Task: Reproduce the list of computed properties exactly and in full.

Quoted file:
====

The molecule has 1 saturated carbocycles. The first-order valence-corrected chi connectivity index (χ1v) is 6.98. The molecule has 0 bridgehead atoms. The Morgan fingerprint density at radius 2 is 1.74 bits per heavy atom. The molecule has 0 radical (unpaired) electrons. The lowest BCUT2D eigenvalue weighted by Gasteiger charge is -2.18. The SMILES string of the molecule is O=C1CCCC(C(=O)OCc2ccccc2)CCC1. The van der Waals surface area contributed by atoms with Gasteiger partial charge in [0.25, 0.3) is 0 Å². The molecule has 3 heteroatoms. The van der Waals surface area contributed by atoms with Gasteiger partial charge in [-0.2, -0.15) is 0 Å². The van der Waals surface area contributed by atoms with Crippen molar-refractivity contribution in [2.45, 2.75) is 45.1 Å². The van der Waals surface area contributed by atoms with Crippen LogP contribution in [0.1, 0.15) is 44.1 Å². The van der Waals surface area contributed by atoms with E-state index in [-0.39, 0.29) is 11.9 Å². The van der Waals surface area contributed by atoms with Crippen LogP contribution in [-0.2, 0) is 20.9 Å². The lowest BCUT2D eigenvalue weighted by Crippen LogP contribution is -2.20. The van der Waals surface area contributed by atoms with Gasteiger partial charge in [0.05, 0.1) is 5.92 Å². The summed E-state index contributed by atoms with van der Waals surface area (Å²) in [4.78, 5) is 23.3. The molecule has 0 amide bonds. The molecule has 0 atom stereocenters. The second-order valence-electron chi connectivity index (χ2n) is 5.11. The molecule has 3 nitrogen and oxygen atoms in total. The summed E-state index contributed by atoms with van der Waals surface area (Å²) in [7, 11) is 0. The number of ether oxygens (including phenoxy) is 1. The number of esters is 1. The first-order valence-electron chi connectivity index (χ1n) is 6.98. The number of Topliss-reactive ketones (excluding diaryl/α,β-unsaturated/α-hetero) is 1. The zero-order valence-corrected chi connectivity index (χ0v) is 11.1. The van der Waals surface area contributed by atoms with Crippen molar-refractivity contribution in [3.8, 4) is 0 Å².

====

The molecule has 1 saturated carbocycles. The first-order valence-corrected chi connectivity index (χ1v) is 6.98. The molecule has 0 bridgehead atoms. The Morgan fingerprint density at radius 2 is 1.74 bits per heavy atom. The molecule has 0 radical (unpaired) electrons. The lowest BCUT2D eigenvalue weighted by Gasteiger charge is -2.18. The SMILES string of the molecule is O=C1CCCC(C(=O)OCc2ccccc2)CCC1. The van der Waals surface area contributed by atoms with Gasteiger partial charge in [0.25, 0.3) is 0 Å². The molecule has 3 heteroatoms. The van der Waals surface area contributed by atoms with Gasteiger partial charge in [-0.2, -0.15) is 0 Å². The van der Waals surface area contributed by atoms with Crippen molar-refractivity contribution in [2.45, 2.75) is 45.1 Å². The van der Waals surface area contributed by atoms with Crippen LogP contribution in [0.1, 0.15) is 44.1 Å². The van der Waals surface area contributed by atoms with E-state index in [-0.39, 0.29) is 11.9 Å². The van der Waals surface area contributed by atoms with Crippen LogP contribution in [-0.2, 0) is 20.9 Å². The lowest BCUT2D eigenvalue weighted by Crippen LogP contribution is -2.20. The van der Waals surface area contributed by atoms with Gasteiger partial charge in [0.05, 0.1) is 5.92 Å². The summed E-state index contributed by atoms with van der Waals surface area (Å²) in [4.78, 5) is 23.3. The molecule has 0 amide bonds. The molecule has 0 atom stereocenters. The second-order valence-electron chi connectivity index (χ2n) is 5.11. The molecule has 3 nitrogen and oxygen atoms in total. The summed E-state index contributed by atoms with van der Waals surface area (Å²) in [7, 11) is 0. The number of ether oxygens (including phenoxy) is 1. The number of esters is 1. The first-order valence-electron chi connectivity index (χ1n) is 6.98. The number of Topliss-reactive ketones (excluding diaryl/α,β-unsaturated/α-hetero) is 1. The zero-order valence-corrected chi connectivity index (χ0v) is 11.1. The van der Waals surface area contributed by atoms with Crippen molar-refractivity contribution in [3.8, 4) is 0 Å².